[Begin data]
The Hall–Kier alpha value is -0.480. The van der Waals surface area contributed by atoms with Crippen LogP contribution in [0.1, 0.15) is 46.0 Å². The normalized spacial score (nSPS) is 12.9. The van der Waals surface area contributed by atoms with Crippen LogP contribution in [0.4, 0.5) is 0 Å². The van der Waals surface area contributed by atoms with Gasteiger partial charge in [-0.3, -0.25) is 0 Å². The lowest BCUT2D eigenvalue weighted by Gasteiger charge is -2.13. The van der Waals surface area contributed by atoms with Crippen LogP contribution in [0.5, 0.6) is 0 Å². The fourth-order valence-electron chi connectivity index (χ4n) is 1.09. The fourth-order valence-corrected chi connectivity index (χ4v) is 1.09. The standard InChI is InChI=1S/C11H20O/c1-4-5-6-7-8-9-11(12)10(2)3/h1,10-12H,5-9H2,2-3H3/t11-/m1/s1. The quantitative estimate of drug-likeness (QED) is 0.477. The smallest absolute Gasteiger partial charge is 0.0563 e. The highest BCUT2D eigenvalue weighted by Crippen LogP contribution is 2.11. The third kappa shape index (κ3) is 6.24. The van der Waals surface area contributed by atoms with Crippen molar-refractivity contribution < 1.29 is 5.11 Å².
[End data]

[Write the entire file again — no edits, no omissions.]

The Hall–Kier alpha value is -0.480. The van der Waals surface area contributed by atoms with Crippen LogP contribution in [0.1, 0.15) is 46.0 Å². The normalized spacial score (nSPS) is 12.9. The van der Waals surface area contributed by atoms with Crippen LogP contribution in [0.4, 0.5) is 0 Å². The van der Waals surface area contributed by atoms with Gasteiger partial charge in [-0.3, -0.25) is 0 Å². The lowest BCUT2D eigenvalue weighted by Gasteiger charge is -2.13. The van der Waals surface area contributed by atoms with Crippen LogP contribution in [0.5, 0.6) is 0 Å². The fourth-order valence-electron chi connectivity index (χ4n) is 1.09. The fourth-order valence-corrected chi connectivity index (χ4v) is 1.09. The standard InChI is InChI=1S/C11H20O/c1-4-5-6-7-8-9-11(12)10(2)3/h1,10-12H,5-9H2,2-3H3/t11-/m1/s1. The quantitative estimate of drug-likeness (QED) is 0.477. The smallest absolute Gasteiger partial charge is 0.0563 e. The highest BCUT2D eigenvalue weighted by Crippen LogP contribution is 2.11. The third kappa shape index (κ3) is 6.24. The van der Waals surface area contributed by atoms with Crippen molar-refractivity contribution < 1.29 is 5.11 Å².